Robbins: I don’t actually think the biggest challenge facing office evolution has changed much over the decades I’ve spent in this industry. From my perspective, our biggest barrier has always been people’s reluctance to change. Businesses and workers get comfortable doing tasks a certain way, and they often don’t want to change or may not even be aware that change is possible. How often have your sales teams lost business to “no decision” even though they presented a compelling business benefit or substantial savings? Harvard Business Review recently pointed out that change resistance robs 70% of expected value from technology implementations. As technology sellers, it’s our job to help manage the change resistance that crops up during both sales and implementations in order to maximize the value companies get from adopting the products we offer.
Roderick: I believe that without a doubt, the biggest challenge facing the channel lies in transforming sales teams into the kind of professionals customers want to engage with—individuals who earn trust as advisors, cultivate meaningful business relationships, and are duly rewarded for the value they bring to the table.
How do you feel the emergence of machine learning and AI tools is affecting channel evolution?
Cribby: When planned, deployed, and managed properly, the emergence and use of AI tools and machine learning should have, and are having, a positive effect — from saving time by eliminating repetitive processes, improving operational efficiencies, improving reporting capabilities and data analytics, to automating proactive device monitoring and maintenance, customer support and reducing manual intervention to improve customer service, etc. These positive impacts are only scratching the surface of the effects these tools have the potential to provide, in concert with the human element of applying proper business logic to help implement these processes.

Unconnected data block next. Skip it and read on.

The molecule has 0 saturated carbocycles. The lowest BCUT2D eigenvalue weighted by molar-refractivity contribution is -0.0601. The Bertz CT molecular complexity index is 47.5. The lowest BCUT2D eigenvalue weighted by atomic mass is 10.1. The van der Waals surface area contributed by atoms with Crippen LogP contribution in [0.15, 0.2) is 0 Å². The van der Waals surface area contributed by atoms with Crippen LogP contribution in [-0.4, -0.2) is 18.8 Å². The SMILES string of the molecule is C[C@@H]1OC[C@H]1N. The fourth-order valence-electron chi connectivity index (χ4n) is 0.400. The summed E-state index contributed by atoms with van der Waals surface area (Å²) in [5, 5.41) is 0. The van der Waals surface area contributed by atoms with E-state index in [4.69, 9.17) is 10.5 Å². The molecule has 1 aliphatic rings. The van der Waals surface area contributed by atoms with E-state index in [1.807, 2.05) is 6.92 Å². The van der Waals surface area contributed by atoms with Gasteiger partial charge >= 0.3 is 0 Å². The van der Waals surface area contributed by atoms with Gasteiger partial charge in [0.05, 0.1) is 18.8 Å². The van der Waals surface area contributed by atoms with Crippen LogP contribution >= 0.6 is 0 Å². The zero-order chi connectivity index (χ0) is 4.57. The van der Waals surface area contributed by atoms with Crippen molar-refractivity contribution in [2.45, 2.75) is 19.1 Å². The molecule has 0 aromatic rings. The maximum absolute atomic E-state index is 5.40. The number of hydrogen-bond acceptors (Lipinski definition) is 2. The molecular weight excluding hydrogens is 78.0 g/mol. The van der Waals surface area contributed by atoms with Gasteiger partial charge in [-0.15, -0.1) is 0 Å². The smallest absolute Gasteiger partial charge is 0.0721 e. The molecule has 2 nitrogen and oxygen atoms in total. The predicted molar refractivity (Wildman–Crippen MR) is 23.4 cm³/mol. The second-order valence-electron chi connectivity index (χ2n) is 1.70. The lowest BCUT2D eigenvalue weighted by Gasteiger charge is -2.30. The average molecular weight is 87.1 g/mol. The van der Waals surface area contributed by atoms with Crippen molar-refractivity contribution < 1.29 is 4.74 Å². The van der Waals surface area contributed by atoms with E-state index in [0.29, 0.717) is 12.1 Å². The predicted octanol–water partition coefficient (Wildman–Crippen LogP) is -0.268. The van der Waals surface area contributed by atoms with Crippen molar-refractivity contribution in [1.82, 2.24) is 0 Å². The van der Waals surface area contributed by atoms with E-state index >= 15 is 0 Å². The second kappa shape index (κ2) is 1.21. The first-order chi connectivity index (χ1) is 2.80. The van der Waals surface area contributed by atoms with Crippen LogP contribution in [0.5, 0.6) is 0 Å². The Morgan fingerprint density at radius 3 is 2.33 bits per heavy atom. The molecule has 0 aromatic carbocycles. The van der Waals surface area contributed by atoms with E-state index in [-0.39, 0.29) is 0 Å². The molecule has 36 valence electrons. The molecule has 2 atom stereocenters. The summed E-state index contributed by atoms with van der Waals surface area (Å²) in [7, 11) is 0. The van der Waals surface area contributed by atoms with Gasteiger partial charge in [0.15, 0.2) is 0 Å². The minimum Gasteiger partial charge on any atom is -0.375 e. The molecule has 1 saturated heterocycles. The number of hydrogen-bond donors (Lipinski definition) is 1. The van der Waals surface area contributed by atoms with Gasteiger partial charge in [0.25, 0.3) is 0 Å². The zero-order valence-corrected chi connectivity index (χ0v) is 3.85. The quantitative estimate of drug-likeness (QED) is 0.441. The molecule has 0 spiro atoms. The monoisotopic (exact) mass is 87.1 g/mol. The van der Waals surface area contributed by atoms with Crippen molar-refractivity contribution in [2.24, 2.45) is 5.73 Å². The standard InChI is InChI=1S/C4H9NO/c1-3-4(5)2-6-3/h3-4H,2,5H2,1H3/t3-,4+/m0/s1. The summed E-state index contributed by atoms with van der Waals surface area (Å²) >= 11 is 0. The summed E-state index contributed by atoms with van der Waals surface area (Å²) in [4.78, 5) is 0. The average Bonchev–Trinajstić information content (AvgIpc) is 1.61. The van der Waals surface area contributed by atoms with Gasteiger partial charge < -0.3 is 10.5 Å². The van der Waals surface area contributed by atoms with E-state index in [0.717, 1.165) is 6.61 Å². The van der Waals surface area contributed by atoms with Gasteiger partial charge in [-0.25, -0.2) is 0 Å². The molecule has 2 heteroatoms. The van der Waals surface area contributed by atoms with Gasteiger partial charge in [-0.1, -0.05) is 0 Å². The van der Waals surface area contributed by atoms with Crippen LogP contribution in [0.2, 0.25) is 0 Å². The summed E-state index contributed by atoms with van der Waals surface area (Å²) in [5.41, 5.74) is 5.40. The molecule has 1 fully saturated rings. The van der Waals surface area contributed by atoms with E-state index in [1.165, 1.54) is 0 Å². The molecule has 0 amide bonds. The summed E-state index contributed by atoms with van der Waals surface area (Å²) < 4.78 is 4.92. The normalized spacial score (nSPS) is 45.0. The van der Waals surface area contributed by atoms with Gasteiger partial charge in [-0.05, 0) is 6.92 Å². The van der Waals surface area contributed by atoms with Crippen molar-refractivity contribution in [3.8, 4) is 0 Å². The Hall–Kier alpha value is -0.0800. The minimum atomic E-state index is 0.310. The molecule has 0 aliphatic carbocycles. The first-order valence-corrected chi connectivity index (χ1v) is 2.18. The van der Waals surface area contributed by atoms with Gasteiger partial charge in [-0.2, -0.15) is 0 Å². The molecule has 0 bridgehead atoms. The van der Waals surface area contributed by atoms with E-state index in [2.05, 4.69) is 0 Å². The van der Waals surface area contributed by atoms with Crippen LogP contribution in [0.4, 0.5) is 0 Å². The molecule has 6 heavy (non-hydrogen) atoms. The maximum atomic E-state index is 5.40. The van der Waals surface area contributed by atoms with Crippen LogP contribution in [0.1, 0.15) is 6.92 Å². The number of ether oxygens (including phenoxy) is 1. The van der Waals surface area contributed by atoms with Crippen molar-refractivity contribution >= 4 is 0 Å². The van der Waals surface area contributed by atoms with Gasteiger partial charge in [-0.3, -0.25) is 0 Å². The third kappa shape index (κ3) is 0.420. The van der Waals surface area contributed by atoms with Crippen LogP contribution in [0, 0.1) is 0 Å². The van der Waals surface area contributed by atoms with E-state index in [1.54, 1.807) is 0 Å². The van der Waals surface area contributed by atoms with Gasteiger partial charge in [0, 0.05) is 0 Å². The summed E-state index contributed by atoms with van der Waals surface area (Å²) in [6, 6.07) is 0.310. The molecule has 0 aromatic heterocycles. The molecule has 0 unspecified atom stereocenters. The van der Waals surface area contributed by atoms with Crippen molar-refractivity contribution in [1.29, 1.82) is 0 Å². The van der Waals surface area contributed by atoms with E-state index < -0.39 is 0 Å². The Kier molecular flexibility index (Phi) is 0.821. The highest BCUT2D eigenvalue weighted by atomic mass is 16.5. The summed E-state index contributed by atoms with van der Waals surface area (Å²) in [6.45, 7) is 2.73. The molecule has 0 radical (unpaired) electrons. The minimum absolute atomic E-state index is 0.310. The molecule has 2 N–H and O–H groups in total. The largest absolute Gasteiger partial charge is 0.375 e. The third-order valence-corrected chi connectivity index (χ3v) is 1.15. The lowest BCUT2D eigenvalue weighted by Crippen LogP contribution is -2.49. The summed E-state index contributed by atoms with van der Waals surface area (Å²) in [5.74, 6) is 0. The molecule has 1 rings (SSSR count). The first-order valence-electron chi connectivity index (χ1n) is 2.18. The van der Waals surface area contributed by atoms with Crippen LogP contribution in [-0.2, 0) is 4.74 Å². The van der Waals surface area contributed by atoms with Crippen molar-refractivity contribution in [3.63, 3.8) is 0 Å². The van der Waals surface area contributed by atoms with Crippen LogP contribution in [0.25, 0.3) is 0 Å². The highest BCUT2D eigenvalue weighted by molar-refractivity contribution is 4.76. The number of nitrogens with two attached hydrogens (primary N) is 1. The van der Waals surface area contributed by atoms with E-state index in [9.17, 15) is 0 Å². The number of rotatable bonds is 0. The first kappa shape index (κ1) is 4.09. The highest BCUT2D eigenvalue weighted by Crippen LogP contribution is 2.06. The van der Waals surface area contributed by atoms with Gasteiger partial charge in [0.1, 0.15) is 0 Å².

Goldberg: AI is not being embraced by the industry as fast as it should be. AI is an amazing tool. Dealers are treating it like a new machine — let it be out in the field awhile and then consider it. Dealers should be immersing themselves in AI and sharing their knowledge with their customer base. Using AI as a talking point will elevate one as a trusted advisor and say to your customers that you are on the cutting edge. Demonstrate to your customer how they can use AI in their business. Show customers how you are using AI in your business. Build relationships by sharing knowledge and business will increase.
Stramaglio: It really has not had a measurable impact as of yet but it will be dramatic in 2024. We have only just begun to welcome it into our world, but where we have done so we are finding amazing results. One dealer has incorporated AI into his call center and on average he has been able to successfully manage 72% of his incoming calls without human intervention. This is only in one area of the business and when our industry embraces the wealth of applications, they will be freed up to make better investments into their business strategy. Of course, with AI comes the obvious baggage of what is legal, moral and/or necessary. While the benefits are very real, so are the serious risks we will be creating. Manageable, yes, but a big risk, nonetheless. We have never had tools like this before and I am excited by this new journey!